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The job : work and its future in a time of radical change / Ellen Ruppel Shell.

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Available copies

  • 2 of 2 copies available at Evergreen Indiana.

Current holds

0 current holds with 2 total copies.

Location Call Number / Copy Notes Barcode Shelving Location Status Due Date
Fayette Co PL - Connersville 331.0973 SHE (Text) 39230031918624 Adult New Books Available -
Mooresville PL - Mooresville BUS 331.097 SHE (Text) 37323005366664 NEW-BKS Available -

Record details

  • ISBN: 9780451497253
  • ISBN: 0451497252
  • Physical Description: 406 pages ; 25 cm
  • Edition: First edition.
  • Publisher: New York : Currency, [2018]

Content descriptions

Bibliography, etc. Note:
Includes bibliographical references and index.
Summary, etc.:
"In a brilliant but sobering work of journalism, Ellen Ruppel Shell takes a hard look at the forces that are reshaping the nature of work in America, overturning the often espoused mythology that retraining workers in software, engineering, and the sciences is the key to job security and career success, and achieving the middle-class dream in the future. In a wide-ranging narrative that takes us from a downsized marketing executive in Massachusetts, to a father of three in Appalachia finding purpose and meaning working in a convenience store chain, to an unemployed autoworker retraining in "advanced manufacturing," Shell reveals how work is essential to our flourishing and pyschological well-being--and how so many of the avenues to well-paid and meaningful work will be challenged in the years ahead. The future of work is not being faced openly. We live in a world where the rewards of employment are concentrated in the hands of the few. Today, the top 10 percent of wage earners in the U.S. bring home 9 times the income of the other 90 percent, and the top.01 percent earn 184 times as much. The economic gap between the few and the many is so vast, Shell says, that we might as well be members of a different species. Moreover, since the 1970s, real wages for most of us have stagnated, and with it our purchasing power. Half of all Americans earn less than $30,000 a year. And the paths to landing those good-paying jobs that secure our financial future are disappearing in the wake of automation and the rise of AI"-- Provided by publisher.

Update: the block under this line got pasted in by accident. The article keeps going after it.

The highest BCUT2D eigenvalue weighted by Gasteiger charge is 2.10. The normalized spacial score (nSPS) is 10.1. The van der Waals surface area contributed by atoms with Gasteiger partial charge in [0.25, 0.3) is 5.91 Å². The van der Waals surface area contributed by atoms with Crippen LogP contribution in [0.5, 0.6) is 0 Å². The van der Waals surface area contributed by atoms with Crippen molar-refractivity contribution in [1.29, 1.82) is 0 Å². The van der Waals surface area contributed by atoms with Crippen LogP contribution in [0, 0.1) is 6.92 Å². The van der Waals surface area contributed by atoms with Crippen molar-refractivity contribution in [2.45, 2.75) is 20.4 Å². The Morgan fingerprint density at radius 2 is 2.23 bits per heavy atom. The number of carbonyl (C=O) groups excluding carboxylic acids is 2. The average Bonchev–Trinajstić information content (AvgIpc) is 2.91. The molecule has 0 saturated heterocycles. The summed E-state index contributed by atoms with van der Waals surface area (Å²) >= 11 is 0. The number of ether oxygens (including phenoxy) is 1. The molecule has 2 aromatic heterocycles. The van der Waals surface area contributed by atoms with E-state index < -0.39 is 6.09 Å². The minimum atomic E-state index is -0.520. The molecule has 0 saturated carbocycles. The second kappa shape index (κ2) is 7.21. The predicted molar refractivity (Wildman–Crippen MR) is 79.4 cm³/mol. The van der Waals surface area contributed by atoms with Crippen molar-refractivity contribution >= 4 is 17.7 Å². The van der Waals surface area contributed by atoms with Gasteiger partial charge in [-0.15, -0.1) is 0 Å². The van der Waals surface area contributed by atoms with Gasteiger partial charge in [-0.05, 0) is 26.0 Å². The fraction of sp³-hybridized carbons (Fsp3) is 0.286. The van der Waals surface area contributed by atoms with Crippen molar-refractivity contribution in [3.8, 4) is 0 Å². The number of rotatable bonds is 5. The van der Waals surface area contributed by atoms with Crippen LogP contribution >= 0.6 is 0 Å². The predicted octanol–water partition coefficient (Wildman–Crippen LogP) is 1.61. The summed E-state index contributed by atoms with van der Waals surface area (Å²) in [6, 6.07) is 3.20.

"In a brilliant but sobering work of journalism, Ellen Ruppel Shell takes a hard look at the forces that are reshaping the nature of work in America, overturning the often espoused mythology that retraining workers in software, engineering, and the sciences is the key to job security and career success, and achieving the middle-class dream in the future. In a wide-ranging narrative that takes us from a downsized marketing executive in Massachusetts, to a father of three in Appalachia finding purpose and meaning working in a convenience store chain, to an unemployed autoworker retraining in "advanced manufacturing," Shell reveals how work is essential to our flourishing and pyschological well-being--and how so many of the avenues to well-paid and meaningful work will be challenged in the years ahead. The future of work is not being faced openly. We live in a world where the rewards of employment are concentrated in the hands of the few. Today, the top 10 percent of wage earners in the U.S. bring home 9 times the income of the other 90 percent, and the top .01 percent earn 184 times as much. The economic gap between the few and the many is so vast, Shell says, that we might as well be members of a different species. Moreover, since the 1970s, real wages for most of us have stagnated, and with it our purchasing power. Half of all Americans earn less than $30,000 a year. And the paths to landing those good-paying jobs that secure our financial future are disappearing in the wake of automation and the rise of AI"-- Provided by publisher.
Subject: Work > Forecasting.
Labor > United States > Forecasting.
BUSINESS & ECONOMICS / Labor.
BUSINESS & ECONOMICS / Economic History.
SOCIAL SCIENCE / Social Classes.
Genre: Nonfiction.

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